The cat's already out of the bag. The fox is guarding the chicken house. And the unruly livestock are already out of the barn, making this a tardy time to slam the door.

When the Second Amendment was made part of the Bill of Rights, the United States had fresh memories of having gained independence from a colonialist Britain largely through the efforts of citizen militias bringing their own flintlock rifles to join the rebellion. Winning independence was historically a close thing. Like the timely aid of the French navy, armed civilians were one of the deciding factors in the American Revolution. It simply made sense at the time to enshrine the right to bear arms in the Constitution.

But those who wrote the Bill of Rights were thinking of gunpowder-powered, muzzle-loading flintlock rifles, capable (with training) of being fired at a rate of perhaps three rounds per minute, expelling spherical lead bullets. Per Wiki,
Muzzle velocities range from approximately 400 ft/s (120 m/s) to 1,200 ft/s (370 m/s) in black powder muskets
But modern weapons such as the AR-15 can be fired at a rate of up to 800 rounds per minute,


No, it can't. That is the AR-15's fully automatic sibling the M-16. The AR-15 is a semi-automatic. One trigger push, one bang. Can you pull a trigger in excess of 13 times per second while dealing with recoil?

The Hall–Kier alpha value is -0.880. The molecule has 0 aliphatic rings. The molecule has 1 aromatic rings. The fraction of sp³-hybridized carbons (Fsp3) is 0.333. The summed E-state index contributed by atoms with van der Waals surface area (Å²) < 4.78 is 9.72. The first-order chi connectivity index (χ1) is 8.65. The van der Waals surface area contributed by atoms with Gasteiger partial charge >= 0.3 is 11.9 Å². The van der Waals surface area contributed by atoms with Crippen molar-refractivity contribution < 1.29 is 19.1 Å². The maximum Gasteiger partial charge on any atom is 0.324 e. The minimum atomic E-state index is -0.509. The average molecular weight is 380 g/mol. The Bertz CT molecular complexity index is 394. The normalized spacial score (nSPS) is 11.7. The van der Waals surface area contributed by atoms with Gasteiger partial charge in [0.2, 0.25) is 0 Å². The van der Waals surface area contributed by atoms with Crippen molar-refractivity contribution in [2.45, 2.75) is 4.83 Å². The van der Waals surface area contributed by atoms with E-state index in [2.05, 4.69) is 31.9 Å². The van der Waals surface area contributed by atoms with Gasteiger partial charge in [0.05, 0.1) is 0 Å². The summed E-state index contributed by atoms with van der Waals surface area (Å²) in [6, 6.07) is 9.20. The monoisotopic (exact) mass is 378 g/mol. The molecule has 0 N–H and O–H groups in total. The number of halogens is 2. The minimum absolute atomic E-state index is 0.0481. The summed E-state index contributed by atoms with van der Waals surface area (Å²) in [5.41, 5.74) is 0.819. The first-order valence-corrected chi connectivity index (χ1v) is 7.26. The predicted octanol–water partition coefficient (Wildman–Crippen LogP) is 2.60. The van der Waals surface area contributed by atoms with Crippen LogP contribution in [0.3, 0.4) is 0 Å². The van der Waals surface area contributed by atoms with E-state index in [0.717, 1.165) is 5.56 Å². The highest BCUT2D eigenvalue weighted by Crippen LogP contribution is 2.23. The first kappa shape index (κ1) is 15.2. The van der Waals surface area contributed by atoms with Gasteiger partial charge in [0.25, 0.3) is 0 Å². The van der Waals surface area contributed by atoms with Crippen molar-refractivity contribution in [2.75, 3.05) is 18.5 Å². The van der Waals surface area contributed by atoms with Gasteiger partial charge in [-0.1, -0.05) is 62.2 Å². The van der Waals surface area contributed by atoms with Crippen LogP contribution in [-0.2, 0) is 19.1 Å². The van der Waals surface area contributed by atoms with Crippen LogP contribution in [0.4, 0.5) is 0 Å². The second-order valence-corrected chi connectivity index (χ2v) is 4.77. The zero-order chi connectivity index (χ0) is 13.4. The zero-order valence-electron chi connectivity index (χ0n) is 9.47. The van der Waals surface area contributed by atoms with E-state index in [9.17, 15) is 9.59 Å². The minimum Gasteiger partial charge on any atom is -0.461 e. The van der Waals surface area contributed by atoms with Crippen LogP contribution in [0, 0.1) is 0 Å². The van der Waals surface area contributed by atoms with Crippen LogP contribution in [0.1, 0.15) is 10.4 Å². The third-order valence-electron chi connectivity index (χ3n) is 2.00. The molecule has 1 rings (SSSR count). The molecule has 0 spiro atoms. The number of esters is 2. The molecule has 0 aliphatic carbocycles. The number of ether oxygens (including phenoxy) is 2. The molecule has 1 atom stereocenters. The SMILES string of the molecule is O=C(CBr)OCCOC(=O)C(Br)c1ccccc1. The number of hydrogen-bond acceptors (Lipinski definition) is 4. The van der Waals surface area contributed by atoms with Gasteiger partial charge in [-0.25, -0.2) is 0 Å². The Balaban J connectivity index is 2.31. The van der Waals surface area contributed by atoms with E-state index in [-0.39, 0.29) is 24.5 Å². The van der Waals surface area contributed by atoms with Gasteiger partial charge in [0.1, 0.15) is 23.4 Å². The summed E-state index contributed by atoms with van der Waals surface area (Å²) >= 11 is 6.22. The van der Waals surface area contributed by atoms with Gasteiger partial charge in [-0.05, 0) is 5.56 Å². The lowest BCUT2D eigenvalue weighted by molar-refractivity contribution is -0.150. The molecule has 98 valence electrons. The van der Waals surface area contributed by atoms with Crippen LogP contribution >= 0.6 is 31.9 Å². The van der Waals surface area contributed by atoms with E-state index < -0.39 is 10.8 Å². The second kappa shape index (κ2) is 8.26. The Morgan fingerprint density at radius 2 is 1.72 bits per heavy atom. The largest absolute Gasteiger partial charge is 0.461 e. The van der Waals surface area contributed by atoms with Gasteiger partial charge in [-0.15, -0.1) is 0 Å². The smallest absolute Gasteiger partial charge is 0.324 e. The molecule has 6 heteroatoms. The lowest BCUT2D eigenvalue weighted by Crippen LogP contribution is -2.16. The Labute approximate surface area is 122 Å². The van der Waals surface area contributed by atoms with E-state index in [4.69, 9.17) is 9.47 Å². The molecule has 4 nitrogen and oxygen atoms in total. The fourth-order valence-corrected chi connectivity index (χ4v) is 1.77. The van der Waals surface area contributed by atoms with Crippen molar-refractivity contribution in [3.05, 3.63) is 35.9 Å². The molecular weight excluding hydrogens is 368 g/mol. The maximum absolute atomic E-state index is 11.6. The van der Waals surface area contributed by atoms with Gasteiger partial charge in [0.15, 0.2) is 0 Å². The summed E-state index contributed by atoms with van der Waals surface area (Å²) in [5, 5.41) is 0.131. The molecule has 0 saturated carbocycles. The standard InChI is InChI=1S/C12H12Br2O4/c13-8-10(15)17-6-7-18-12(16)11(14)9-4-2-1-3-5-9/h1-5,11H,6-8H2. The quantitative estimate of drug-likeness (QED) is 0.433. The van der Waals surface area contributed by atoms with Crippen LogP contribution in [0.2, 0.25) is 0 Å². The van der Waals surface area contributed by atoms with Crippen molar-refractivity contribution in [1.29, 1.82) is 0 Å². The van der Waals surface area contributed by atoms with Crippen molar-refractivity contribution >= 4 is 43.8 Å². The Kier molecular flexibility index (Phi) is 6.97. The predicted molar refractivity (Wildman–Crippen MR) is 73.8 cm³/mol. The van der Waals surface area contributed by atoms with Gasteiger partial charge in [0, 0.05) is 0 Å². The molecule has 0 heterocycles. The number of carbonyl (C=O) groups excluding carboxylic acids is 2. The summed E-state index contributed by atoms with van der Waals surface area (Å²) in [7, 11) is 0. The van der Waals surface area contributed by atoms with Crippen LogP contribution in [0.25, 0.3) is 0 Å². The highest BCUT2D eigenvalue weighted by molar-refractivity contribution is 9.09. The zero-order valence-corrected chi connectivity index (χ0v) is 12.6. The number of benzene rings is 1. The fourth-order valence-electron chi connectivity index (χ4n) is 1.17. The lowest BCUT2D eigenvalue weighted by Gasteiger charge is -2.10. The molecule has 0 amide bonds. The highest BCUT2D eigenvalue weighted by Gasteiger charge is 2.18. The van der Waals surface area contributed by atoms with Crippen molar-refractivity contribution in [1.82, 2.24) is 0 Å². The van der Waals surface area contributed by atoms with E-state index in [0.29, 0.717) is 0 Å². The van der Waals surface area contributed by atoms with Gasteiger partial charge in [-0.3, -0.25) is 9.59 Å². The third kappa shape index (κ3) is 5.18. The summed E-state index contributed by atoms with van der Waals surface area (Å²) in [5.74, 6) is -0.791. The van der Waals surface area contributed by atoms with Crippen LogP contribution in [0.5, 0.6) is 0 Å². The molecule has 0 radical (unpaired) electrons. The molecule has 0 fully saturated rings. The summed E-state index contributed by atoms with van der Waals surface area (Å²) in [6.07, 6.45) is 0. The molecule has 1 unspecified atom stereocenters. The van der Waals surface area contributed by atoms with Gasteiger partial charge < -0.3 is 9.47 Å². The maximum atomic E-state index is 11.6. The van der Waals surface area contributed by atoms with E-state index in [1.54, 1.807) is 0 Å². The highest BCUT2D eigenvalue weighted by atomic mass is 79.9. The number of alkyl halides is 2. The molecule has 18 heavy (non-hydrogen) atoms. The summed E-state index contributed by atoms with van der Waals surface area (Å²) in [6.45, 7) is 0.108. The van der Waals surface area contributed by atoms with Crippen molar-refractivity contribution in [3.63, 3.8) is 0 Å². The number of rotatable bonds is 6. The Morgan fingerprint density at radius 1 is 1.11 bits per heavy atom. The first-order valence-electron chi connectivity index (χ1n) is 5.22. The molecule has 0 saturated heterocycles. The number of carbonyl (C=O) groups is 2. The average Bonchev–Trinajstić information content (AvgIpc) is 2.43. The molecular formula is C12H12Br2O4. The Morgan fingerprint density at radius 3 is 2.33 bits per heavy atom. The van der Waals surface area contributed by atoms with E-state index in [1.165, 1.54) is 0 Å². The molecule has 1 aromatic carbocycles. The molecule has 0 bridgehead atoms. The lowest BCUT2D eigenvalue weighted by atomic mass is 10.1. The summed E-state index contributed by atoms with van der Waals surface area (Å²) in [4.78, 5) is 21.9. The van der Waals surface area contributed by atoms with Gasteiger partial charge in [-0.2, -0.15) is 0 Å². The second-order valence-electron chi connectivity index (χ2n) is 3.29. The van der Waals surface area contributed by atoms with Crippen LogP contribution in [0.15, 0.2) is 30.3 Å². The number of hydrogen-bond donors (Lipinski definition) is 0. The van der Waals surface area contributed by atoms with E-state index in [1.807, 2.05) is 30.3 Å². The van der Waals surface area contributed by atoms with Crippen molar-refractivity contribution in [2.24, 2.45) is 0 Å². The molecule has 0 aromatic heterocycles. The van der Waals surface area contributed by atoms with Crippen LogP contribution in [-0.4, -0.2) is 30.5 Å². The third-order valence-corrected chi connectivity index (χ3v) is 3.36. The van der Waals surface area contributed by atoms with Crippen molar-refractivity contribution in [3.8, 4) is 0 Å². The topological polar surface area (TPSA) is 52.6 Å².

and with a muzzle velocity of 975 m/s (3,200 ft/s).


Bullets travel fast and far. 22LR bullets break the sound barrier and will travel a full mile. Yet these are not the subjects of bans. Note how the AR-15 gets all the press and not the shotgun or two pistols.

Sometimes, evil people do premeditated things. 13 dead and 50 wounded. CCW carriers abided by a "no gun zone" for the theater. Police were minutes away. Had a law abiding CCW carrier had his weapon, there would have been a chance that his victim count would be down significantly.


The idea of a single crazed person being able to mow down a crowd with firearms was inconceivable to the Founding Fathers. They'd be stunned if they could know what happened in Colorado.


But the ability of a legal gun owner carrying for defense was. I'll just point out in Florida where two firearm wielding thugs were engaged by a 71 year old CCW holder and were stopped before they could hurt anyone.

And you can make the same argument for cars. One crazed individual with a car can maim and kill many if they drive into a crowd. It has happened. There was a drunk driver that plowed into a group of bicyclists. Killed 8. A rash of elderly plowed into crowds. Yet we did not hear of people screaming for cars to be banned.


I don't see a practical solution that's not worse than the problem. Guns are out there now, and it would require a true police state to take them away from the citizenry. Slaughters like Aurora are likely to continue. That's an unintended consequence of the right to bear arms, and it appears we're stuck with it.

And as technology (especially biotechnology) advances, there are going to be more and more incidents where one or two people slaughter many of their neighbors, with or without modern firearms.

Cthulhu/Asmodeus when you're tired of voting for the lesser of two evils

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Valiant Dancer
Forum Goalie

USA